Economy of riding compared to beating the Rubicon through daily traffic commuting 90 miles round trip aside, there is also the ability to ride in pretty questionable conditions. No, the S40 isn't a dirt bike, dual sport or an adventure bike but in the consistent downpours that the Denver area received in the early summer of 2015 I found myself fairly consistently nearly the only motorcycle on the road. Occasionally I would see other motorcycles on the road in the summer rain but when I did see other motorcycles it was V-Strom, Versys and BMW riders with very few iconic Harley Davidsons out in the mix. I started riding the S40 consistently in June and by the end of July I had stopped watching the weather report on the news as, 1) I'd ride anyway and 2) if I saw a Harley out in the morning I stopped worrying what time I'd need to leave work to miss the worst of the daily downpour for it would be a sunny day.

The downpours of July gave the S40 a nick name: Put-Put. Not original by any measure, but representative of how the bike s' single cylinder sounds as it beats out it's steady rhythm. It's the honey badger of motorcycles for Put-Put don't care, Put-Put don't give a shit. Sun, no problem. Rain, no problem. Wipe it down on the weekends for another week of riding. No tiny nooks and crannies to get into to make Put-Put presentable. The garden hose and a clean rag on the front lawn and about 15 minutes and it's presentable able; maybe 30 minutes if the engine needs some detailing.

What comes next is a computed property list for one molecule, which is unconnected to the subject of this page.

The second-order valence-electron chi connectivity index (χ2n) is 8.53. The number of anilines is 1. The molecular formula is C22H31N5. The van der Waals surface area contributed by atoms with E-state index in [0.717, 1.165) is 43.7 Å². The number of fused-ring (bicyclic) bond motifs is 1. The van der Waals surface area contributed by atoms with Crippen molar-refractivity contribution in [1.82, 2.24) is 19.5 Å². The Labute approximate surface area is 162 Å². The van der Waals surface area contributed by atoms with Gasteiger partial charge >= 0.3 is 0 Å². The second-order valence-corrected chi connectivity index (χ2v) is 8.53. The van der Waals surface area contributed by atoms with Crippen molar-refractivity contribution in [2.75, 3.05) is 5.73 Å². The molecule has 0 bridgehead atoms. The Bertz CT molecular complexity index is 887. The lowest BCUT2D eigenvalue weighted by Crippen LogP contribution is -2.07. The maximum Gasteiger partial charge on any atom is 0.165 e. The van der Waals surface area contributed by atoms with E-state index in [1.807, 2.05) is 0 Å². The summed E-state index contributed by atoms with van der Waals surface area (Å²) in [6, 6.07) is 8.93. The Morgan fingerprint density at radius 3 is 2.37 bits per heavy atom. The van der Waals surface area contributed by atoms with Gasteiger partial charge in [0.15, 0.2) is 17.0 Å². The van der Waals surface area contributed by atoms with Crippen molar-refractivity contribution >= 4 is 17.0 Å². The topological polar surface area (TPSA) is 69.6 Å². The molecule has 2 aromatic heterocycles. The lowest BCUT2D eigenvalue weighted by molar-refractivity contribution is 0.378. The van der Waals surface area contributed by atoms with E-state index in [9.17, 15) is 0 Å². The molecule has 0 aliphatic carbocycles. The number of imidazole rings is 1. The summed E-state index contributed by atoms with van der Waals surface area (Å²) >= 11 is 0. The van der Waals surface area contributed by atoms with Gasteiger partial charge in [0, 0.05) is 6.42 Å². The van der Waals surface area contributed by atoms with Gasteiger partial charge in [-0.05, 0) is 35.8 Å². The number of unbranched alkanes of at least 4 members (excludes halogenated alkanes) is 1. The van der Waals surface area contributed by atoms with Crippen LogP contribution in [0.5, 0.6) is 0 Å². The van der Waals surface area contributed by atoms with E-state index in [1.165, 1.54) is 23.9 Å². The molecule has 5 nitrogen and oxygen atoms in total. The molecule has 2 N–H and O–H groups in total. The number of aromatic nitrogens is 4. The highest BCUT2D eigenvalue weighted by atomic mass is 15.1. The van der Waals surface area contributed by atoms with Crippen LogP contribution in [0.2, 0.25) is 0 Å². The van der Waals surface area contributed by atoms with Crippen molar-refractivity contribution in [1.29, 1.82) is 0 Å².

Rain and more rain

June and July of 2015 brought rain to the Denver area. The Platte was running high into early August by my unofficial meter of looking at it as I rode by on Santa Fe just North of Mississippi after getting off I-25 Southbound. It was rain and more rain, usually hitting at 3 to 6 in the afternoon just in time for rush hour. To be honest, riding the Denver-Boulder turnpike with construction zones, I-25 through the Stadium Curves? and Santa Fe was terrifying at first. As anyone who rides regularly will attest, car drivers do not see motorcycles; and they see them even less in the rain. Twice, on different days in the same week, the same woman driving a Prius nearly killed me swerving out of traffic on Southbound Santa Fe just before Dartmouth at about 4:45pm as she launched her car into the HOV lane to make a left onto Dartmouth. After two times experiencing this, I was on the lookout coming up to that same intersection and I learned to slow down to avoid her several more times throughout the summer (in her defense, she was texting on her phone each time I saw her). There were other near misses, and once I had to brake so hard the rear tire locked up which was added excitement in the rain, but none so consistent as the woman in the Prius. I discussed this with another rider at a stoplight after one of the near misses and he set me straight about the whole experience by telling me ?Jesus hates a pussy.? That vulgar phrase taught me instantly to shut up about car drivers (A.K.A. Cagers) and just accept this special kind of blindness which drivers get regarding motorcycles. I also returned the favor a few weeks later to a BMW rider at a stop light when he asked me if I thought it was going to rain again because he was considering turning around and getting his car. I was still laughing that day when I got to the office.